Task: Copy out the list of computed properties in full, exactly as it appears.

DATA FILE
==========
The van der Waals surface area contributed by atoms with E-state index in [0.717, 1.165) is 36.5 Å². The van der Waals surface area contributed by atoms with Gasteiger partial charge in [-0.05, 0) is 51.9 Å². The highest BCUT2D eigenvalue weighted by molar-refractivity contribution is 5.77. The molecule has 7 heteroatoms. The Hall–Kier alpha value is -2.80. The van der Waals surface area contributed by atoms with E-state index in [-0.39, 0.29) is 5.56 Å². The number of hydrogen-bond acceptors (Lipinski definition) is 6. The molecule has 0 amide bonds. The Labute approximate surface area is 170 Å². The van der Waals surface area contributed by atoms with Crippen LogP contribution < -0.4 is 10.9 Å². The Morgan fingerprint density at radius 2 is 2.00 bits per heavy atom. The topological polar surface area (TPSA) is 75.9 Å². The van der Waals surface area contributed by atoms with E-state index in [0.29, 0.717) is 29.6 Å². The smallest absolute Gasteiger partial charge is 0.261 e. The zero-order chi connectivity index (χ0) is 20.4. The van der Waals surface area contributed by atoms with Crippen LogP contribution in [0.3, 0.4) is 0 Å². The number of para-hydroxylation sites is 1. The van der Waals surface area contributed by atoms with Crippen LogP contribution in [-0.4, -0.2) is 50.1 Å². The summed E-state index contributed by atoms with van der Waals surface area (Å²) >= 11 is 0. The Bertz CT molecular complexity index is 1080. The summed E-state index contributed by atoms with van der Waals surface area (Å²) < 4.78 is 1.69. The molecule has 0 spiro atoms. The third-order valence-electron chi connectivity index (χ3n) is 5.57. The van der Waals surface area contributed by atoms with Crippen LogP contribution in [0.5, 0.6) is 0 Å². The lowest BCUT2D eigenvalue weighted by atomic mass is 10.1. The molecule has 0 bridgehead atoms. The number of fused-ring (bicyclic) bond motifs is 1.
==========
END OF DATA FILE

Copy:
The van der Waals surface area contributed by atoms with E-state index in [0.717, 1.165) is 36.5 Å². The van der Waals surface area contributed by atoms with Gasteiger partial charge in [-0.05, 0) is 51.9 Å². The highest BCUT2D eigenvalue weighted by molar-refractivity contribution is 5.77. The molecule has 7 heteroatoms. The Hall–Kier alpha value is -2.80. The van der Waals surface area contributed by atoms with E-state index in [-0.39, 0.29) is 5.56 Å². The number of hydrogen-bond acceptors (Lipinski definition) is 6. The molecule has 0 amide bonds. The Labute approximate surface area is 170 Å². The van der Waals surface area contributed by atoms with Crippen LogP contribution < -0.4 is 10.9 Å². The Morgan fingerprint density at radius 2 is 2.00 bits per heavy atom. The topological polar surface area (TPSA) is 75.9 Å². The van der Waals surface area contributed by atoms with E-state index in [0.29, 0.717) is 29.6 Å². The smallest absolute Gasteiger partial charge is 0.261 e. The zero-order chi connectivity index (χ0) is 20.4. The van der Waals surface area contributed by atoms with Crippen LogP contribution in [0.3, 0.4) is 0 Å². The number of para-hydroxylation sites is 1. The van der Waals surface area contributed by atoms with Crippen LogP contribution in [-0.4, -0.2) is 50.1 Å². The summed E-state index contributed by atoms with van der Waals surface area (Å²) >= 11 is 0. The Bertz CT molecular complexity index is 1080. The summed E-state index contributed by atoms with van der Waals surface area (Å²) < 4.78 is 1.69. The molecule has 0 spiro atoms. The third-order valence-electron chi connectivity index (χ3n) is 5.57. The van der Waals surface area contributed by atoms with Crippen LogP contribution in [0.5, 0.6) is 0 Å². The lowest BCUT2D eigenvalue weighted by atomic mass is 10.1. The molecule has 0 bridgehead atoms. The number of fused-ring (bicyclic) bond motifs is 1.